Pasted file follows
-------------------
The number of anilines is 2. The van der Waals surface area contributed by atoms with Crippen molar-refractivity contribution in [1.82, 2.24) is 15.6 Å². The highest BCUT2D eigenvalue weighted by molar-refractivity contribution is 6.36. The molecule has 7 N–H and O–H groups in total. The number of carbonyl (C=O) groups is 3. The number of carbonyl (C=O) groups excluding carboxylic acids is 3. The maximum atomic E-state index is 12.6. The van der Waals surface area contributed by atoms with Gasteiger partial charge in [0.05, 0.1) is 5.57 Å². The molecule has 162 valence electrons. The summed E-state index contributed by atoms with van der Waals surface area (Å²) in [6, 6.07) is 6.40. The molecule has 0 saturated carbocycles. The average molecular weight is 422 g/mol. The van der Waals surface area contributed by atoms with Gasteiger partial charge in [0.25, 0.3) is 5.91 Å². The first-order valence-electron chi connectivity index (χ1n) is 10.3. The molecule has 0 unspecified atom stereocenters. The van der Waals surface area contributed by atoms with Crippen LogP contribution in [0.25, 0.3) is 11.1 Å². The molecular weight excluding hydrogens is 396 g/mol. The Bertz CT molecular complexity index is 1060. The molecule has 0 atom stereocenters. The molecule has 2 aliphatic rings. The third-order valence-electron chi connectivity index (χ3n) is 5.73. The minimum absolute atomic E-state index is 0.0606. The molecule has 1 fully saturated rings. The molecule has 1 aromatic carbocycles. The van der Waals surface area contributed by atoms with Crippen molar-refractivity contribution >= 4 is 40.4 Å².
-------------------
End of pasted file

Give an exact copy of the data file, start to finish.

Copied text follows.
The number of anilines is 2. The van der Waals surface area contributed by atoms with Crippen molar-refractivity contribution in [1.82, 2.24) is 15.6 Å². The highest BCUT2D eigenvalue weighted by molar-refractivity contribution is 6.36. The molecule has 7 N–H and O–H groups in total. The number of carbonyl (C=O) groups is 3. The number of carbonyl (C=O) groups excluding carboxylic acids is 3. The maximum atomic E-state index is 12.6. The van der Waals surface area contributed by atoms with Gasteiger partial charge in [0.05, 0.1) is 5.57 Å². The molecule has 162 valence electrons. The summed E-state index contributed by atoms with van der Waals surface area (Å²) in [6, 6.07) is 6.40. The molecule has 0 saturated carbocycles. The average molecular weight is 422 g/mol. The van der Waals surface area contributed by atoms with Gasteiger partial charge in [0.25, 0.3) is 5.91 Å². The first-order valence-electron chi connectivity index (χ1n) is 10.3. The molecule has 0 unspecified atom stereocenters. The van der Waals surface area contributed by atoms with Crippen LogP contribution in [0.25, 0.3) is 11.1 Å². The molecular weight excluding hydrogens is 396 g/mol. The Bertz CT molecular complexity index is 1060. The molecule has 0 atom stereocenters. The molecule has 2 aliphatic rings. The third-order valence-electron chi connectivity index (χ3n) is 5.73. The minimum absolute atomic E-state index is 0.0606. The molecule has 1 fully saturated rings. The molecule has 1 aromatic carbocycles. The van der Waals surface area contributed by atoms with Crippen molar-refractivity contribution >= 4 is 40.4 Å².